From the magnetic signal which is sent by the clock at 9 a.m. each day to the operating-room of the Wellington Telegraph Office time is repeated by an officer of the Department (using an ordinary Morse instrument) to all the telegraph offices in the colony. This hand-sent signal is not intended for chronometer-rating purposes, and is therefore despatched merely with sufficient accuracy for ordinary office use and for the purpose of enabling all the telegraph and railway clocks in the colony to be set daily to a common time. Practically

– 438 –

every telegraph office and railway-station throughout the country is thus regulated frequently and uniformly to the central time.

The reasons for the selection of Wellington as the position for the Observatory were strong ones. They were set forth by Dr. Hector and the late Archdeacon Stock in 1868, and were emphasized by Chief Surveyors J. T. Thomson and Henry Jackson some three years later. On the 19th October, 1868, the Rev. Mr. Stock, who for about five years previously had been in charge of a small time-ball observatory built by the Provincial Government of Wellington on land now occupied by the General Post Office, addressed a letter to the Hon. John Hall, Postmaster-General, pointing out that the site of the Observatory was no longer suitable, and urging that the General Government should erect an improved Observatory on a more satisfactory spot. In support of this suggestion he wrote: “I need hardly say that Wellington, being the centre of the telegraph system, is the best place for the Observatory, which would have to use the telegraph wires.”*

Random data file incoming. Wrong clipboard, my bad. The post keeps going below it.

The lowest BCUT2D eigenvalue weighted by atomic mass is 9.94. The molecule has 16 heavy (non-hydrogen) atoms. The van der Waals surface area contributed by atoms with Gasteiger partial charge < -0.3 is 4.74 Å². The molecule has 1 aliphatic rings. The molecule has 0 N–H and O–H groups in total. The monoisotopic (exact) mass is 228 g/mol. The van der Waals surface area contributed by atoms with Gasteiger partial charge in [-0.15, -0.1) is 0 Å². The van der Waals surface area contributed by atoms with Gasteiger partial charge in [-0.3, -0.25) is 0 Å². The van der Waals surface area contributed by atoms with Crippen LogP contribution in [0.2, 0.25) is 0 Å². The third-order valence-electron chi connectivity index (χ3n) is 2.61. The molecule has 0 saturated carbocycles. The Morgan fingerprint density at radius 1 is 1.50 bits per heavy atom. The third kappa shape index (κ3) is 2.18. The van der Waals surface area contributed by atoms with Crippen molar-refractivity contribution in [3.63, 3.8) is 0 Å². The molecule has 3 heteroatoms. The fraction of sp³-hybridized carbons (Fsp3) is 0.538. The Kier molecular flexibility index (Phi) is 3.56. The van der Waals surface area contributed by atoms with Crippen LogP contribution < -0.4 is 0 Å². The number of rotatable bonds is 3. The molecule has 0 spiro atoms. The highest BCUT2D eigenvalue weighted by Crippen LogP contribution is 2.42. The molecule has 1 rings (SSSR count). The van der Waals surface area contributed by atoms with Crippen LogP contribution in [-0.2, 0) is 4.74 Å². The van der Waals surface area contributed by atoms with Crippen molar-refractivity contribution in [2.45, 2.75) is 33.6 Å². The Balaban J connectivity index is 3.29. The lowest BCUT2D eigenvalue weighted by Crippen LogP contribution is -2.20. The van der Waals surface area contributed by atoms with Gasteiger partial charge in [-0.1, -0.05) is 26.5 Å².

In a memorandum to the Hon. W. Gisborne, written on the 18th of the following month, Dr. Hector endorsed the suggestion of Mr. Stock and the reasons advanced in its favour, and he proposed the site which was ultimately chosen, a knoll behind the cemetery in Bolton Street.